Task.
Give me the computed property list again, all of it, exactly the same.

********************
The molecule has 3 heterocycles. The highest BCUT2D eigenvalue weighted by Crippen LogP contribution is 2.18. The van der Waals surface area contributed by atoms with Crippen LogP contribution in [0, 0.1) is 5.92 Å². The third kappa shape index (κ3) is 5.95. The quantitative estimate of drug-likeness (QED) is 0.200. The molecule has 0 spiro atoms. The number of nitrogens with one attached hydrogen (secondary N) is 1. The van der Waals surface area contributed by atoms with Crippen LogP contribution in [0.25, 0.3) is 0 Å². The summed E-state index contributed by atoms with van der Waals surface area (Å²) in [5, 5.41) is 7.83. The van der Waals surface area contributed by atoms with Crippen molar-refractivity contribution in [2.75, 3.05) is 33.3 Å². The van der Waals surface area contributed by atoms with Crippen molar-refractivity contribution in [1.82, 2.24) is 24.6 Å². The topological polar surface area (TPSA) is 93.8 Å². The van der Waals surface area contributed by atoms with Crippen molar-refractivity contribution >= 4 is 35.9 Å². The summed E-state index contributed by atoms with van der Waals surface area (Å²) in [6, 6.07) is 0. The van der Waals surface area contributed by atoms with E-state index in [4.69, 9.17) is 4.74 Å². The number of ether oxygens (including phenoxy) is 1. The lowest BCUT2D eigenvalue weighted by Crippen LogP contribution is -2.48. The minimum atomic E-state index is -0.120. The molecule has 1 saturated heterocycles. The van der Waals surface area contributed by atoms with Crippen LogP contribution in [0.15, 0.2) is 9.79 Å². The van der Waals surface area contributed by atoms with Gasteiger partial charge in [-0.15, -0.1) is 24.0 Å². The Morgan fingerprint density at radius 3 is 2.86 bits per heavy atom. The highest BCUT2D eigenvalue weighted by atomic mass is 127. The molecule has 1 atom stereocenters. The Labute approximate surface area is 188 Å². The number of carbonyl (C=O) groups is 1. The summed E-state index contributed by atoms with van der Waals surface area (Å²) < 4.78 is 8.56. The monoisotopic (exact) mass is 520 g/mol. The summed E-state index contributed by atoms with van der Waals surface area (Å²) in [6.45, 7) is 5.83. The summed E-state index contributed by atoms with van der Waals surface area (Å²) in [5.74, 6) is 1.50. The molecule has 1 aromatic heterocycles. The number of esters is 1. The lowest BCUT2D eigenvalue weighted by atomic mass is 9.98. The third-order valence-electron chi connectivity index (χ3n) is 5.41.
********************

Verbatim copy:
The molecule has 3 heterocycles. The highest BCUT2D eigenvalue weighted by Crippen LogP contribution is 2.18. The van der Waals surface area contributed by atoms with Crippen LogP contribution in [0, 0.1) is 5.92 Å². The third kappa shape index (κ3) is 5.95. The quantitative estimate of drug-likeness (QED) is 0.200. The molecule has 0 spiro atoms. The number of nitrogens with one attached hydrogen (secondary N) is 1. The van der Waals surface area contributed by atoms with Crippen LogP contribution in [0.25, 0.3) is 0 Å². The summed E-state index contributed by atoms with van der Waals surface area (Å²) in [5, 5.41) is 7.83. The van der Waals surface area contributed by atoms with Crippen molar-refractivity contribution in [2.75, 3.05) is 33.3 Å². The van der Waals surface area contributed by atoms with Crippen molar-refractivity contribution in [1.82, 2.24) is 24.6 Å². The topological polar surface area (TPSA) is 93.8 Å². The van der Waals surface area contributed by atoms with Crippen molar-refractivity contribution >= 4 is 35.9 Å². The summed E-state index contributed by atoms with van der Waals surface area (Å²) in [6, 6.07) is 0. The van der Waals surface area contributed by atoms with E-state index in [4.69, 9.17) is 4.74 Å². The number of ether oxygens (including phenoxy) is 1. The lowest BCUT2D eigenvalue weighted by Crippen LogP contribution is -2.48. The minimum atomic E-state index is -0.120. The molecule has 1 saturated heterocycles. The van der Waals surface area contributed by atoms with Crippen LogP contribution in [0.15, 0.2) is 9.79 Å². The van der Waals surface area contributed by atoms with Gasteiger partial charge in [-0.15, -0.1) is 24.0 Å². The Morgan fingerprint density at radius 3 is 2.86 bits per heavy atom. The highest BCUT2D eigenvalue weighted by atomic mass is 127. The molecule has 1 atom stereocenters. The Labute approximate surface area is 188 Å². The number of carbonyl (C=O) groups is 1. The summed E-state index contributed by atoms with van der Waals surface area (Å²) < 4.78 is 8.56. The monoisotopic (exact) mass is 520 g/mol. The summed E-state index contributed by atoms with van der Waals surface area (Å²) in [6.45, 7) is 5.83. The summed E-state index contributed by atoms with van der Waals surface area (Å²) in [5.74, 6) is 1.50. The molecule has 1 aromatic heterocycles. The number of esters is 1. The lowest BCUT2D eigenvalue weighted by atomic mass is 9.98. The third-order valence-electron chi connectivity index (χ3n) is 5.41.